Fantastic Beasts: The Crimes of Grindlewald continues the story of Fantastic Beasts and Where to Find them, chronicling Gellert Grindlewald’s rise to power in the first half of the 20th century with Newt Scamander as the main protagonist.
Overall, I only kinda liked this movie. There were some scenes that really pulled me in and that had some really well-done tension and character realizations but, generally speaking, it was just okay.
I want to note first off that, while I did not have this problem, two people that I know that are not huge HP fans but have enjoyed it in the past, mentioned to me that they had a lot of trouble following along with the story in the first half of the movie.
There are some huge flaws in storytelling if you have people that saw the first one but still have difficulty keeping up with the events in the second.
Other than that, I will start with the things that I liked.
Several months ago there was a ton of uproar when David Yates mentioned in an interview that The Crimes of Grindlewald would not outright state that Dumbledore is gay. While this remained true, and admittedly it would have been nice to have it stated, the nods to the relationship between Dumbledore and Grindlewald were sprinkled throughout the movie and I honestly think that even if someone did not know about their relationship beforehand, they could have gotten it through the hints. So…yay!
Secondly, I actually liked the development in Jacob and Queenie’s story. It is really difficult to go anywhere into this without spoilers but Queenie’s character takes a dark turn. While I have read some other articles that are upset about this, I feel like the decisions that Queenie makes at the end of the movie are consistent with other decisions made in the beginning. It is messed up but, you know me, I love characters that don’t make the right decisions.
The rest of this review can be summed up thusly: oh, the endless ret-conning.
If it were just one or two things, regardless of how major, I honestly could deal with it. Case in point is Serenity, the movie that tied up the Firefly TV series. Serenity played a little fast and loose at the beginning with how River escaped from the Alliance but it was the only case of ret-conning the original story and, more importantly, it was done for purpose of tightening up the storytelling of the rest of the movie. In The Crimes of Grindlewald, it seemed like everything that happened screwed with canon HP in some way.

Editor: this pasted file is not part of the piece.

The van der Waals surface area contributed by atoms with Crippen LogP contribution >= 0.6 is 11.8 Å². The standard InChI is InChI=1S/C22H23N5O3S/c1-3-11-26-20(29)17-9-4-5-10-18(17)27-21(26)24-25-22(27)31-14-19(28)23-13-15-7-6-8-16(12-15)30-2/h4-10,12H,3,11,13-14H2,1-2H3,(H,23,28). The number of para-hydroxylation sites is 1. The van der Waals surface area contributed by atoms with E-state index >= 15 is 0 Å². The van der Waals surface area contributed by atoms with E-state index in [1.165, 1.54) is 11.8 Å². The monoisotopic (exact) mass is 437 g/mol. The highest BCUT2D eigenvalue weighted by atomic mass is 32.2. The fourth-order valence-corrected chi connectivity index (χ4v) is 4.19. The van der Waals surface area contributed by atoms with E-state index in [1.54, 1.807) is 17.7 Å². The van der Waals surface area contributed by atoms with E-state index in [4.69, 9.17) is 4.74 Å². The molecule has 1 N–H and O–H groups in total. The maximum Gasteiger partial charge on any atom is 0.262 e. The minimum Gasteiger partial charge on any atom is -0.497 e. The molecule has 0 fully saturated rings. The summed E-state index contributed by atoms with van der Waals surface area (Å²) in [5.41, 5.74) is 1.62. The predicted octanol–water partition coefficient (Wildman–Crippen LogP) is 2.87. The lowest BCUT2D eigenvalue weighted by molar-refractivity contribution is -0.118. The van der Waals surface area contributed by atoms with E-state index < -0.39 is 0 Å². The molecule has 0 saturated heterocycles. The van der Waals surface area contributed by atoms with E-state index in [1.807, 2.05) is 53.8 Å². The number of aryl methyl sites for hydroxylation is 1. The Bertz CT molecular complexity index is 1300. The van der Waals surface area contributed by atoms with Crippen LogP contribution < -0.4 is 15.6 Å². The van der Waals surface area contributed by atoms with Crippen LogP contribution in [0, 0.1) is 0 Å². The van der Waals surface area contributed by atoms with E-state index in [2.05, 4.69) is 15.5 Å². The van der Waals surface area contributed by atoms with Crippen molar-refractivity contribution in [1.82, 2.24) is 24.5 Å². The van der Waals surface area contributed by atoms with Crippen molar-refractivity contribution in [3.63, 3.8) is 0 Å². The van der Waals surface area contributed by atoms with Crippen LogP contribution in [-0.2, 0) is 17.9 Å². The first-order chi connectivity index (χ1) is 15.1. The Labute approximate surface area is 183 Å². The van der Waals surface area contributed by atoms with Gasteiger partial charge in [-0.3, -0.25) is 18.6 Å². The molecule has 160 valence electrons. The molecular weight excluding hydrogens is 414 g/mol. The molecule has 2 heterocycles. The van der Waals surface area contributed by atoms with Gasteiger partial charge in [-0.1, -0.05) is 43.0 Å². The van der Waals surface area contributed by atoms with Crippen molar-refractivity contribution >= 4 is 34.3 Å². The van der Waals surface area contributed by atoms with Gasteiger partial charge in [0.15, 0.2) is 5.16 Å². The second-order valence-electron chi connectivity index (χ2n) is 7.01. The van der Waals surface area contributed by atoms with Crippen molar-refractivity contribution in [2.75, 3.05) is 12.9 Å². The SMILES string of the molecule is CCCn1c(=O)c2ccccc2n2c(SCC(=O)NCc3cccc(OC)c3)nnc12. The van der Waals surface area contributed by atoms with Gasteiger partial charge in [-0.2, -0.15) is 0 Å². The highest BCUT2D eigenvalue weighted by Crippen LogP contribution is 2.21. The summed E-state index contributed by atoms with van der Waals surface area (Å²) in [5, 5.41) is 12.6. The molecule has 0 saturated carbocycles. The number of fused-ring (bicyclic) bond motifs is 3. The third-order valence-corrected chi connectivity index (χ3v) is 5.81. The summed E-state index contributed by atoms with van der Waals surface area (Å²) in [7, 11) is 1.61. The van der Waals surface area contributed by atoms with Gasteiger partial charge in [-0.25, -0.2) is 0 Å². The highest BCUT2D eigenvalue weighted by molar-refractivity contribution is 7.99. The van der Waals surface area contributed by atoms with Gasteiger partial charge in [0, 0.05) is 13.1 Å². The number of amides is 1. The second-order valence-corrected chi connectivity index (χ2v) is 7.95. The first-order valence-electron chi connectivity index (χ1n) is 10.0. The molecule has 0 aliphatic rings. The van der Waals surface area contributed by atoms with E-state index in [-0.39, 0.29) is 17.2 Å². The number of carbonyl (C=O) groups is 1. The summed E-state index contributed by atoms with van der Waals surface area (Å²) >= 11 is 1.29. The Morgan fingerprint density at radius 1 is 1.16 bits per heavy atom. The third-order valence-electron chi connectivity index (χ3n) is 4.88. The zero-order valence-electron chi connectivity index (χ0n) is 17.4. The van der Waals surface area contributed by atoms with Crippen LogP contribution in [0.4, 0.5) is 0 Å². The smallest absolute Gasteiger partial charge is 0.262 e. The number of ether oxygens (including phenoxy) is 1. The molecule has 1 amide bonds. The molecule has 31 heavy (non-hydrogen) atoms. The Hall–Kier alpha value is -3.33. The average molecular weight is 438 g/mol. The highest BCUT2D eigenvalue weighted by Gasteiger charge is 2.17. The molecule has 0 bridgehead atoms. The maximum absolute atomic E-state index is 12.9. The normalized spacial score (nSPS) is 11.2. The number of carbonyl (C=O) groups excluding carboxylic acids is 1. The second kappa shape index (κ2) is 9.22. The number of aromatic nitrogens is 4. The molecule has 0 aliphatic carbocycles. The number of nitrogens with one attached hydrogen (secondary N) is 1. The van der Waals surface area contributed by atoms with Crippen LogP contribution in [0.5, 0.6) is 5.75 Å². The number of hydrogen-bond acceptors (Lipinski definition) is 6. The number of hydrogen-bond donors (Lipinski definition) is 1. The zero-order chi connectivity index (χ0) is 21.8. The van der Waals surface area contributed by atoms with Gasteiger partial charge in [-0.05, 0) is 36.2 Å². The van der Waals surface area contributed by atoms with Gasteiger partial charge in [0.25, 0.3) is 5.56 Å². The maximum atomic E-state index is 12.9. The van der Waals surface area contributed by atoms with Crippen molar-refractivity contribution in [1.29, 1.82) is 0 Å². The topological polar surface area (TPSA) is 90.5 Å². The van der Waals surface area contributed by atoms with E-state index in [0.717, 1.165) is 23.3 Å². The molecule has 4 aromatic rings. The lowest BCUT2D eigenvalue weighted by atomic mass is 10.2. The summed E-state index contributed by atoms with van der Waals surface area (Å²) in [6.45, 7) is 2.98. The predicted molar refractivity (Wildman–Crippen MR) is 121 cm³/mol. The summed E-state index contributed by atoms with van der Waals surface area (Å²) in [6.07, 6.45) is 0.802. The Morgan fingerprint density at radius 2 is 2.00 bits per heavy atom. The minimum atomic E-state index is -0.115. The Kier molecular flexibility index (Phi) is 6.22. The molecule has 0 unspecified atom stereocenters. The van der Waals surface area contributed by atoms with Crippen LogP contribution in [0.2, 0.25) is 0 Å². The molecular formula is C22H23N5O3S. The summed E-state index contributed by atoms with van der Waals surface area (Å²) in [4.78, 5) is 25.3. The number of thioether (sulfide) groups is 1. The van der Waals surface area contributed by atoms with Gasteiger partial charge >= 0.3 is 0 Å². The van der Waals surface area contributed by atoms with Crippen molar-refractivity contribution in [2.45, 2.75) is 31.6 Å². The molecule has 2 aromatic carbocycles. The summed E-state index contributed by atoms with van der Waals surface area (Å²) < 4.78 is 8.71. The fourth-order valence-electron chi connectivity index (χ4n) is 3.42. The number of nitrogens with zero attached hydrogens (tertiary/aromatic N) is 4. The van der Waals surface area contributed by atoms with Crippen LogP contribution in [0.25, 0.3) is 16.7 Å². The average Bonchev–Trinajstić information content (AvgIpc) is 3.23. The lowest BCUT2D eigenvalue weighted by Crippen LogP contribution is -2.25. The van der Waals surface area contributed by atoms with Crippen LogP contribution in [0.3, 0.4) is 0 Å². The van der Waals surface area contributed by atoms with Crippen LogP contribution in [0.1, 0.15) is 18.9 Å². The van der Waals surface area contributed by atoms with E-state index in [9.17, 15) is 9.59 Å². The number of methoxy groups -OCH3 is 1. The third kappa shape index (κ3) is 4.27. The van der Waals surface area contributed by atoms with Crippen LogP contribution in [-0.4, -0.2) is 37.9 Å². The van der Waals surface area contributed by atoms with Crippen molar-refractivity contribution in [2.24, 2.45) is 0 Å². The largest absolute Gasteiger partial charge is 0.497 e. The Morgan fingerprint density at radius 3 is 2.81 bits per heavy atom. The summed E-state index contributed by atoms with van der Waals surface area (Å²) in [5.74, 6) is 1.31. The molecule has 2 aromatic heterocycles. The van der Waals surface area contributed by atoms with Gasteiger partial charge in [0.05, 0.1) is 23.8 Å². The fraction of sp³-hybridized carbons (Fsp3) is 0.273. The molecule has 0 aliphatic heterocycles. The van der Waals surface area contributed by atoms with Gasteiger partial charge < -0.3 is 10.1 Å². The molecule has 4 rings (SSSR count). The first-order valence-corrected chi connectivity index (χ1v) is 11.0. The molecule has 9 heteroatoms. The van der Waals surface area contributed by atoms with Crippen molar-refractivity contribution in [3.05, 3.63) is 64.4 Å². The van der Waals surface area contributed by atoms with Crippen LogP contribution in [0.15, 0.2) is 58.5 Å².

First off, Nagini. When it was first revealed that Nagini was going to be in this series, again there was an uproar. For my part, my biggest fear was that the writers were going to immediately throw her in with Grindlewald without any character development. The good news? She was not immediately thrown in with the bad guys. There is some room for character development…in the future. Because the bad news? She was really extraneous to this story. She served no purpose other than to follow Credence Barebone around. None. I remain hopeful that future films will explore her a lot more and do the character justice. However, The Crimes of Grindlewald was not her film at all and I honestly wish she hadn’t been there.
Also, Professor McGonagall. It is generally accepted that Minerva McGonagall was not born until 1935 and did not start teaching at Hogwarts until the 1950s. Yet here she is in 1927 already teaching. Again, I am okay with a little ret-conning if the purpose of it is to tell a good story. But McGonagall literally served no purpose in this movie, even less than Nagini. She was there purely as a “Hey fans, look! It’s McGonagall! Please love this movie!” kind of stunt.
And then the reveal in the final scene. All I have to say is that this better be a red herring.
More than anything going into these movies, I just wanted a good story. Fantastic Beasts so far has only been able to do that some of the time. The rest of the time, the movie seems filled with fluff and references to Harry Potter just for the sake of making the audience fawn over previously known characters. The movie relies too hard on existing love of the Harry Potter universe rather than creating a new and compelling story.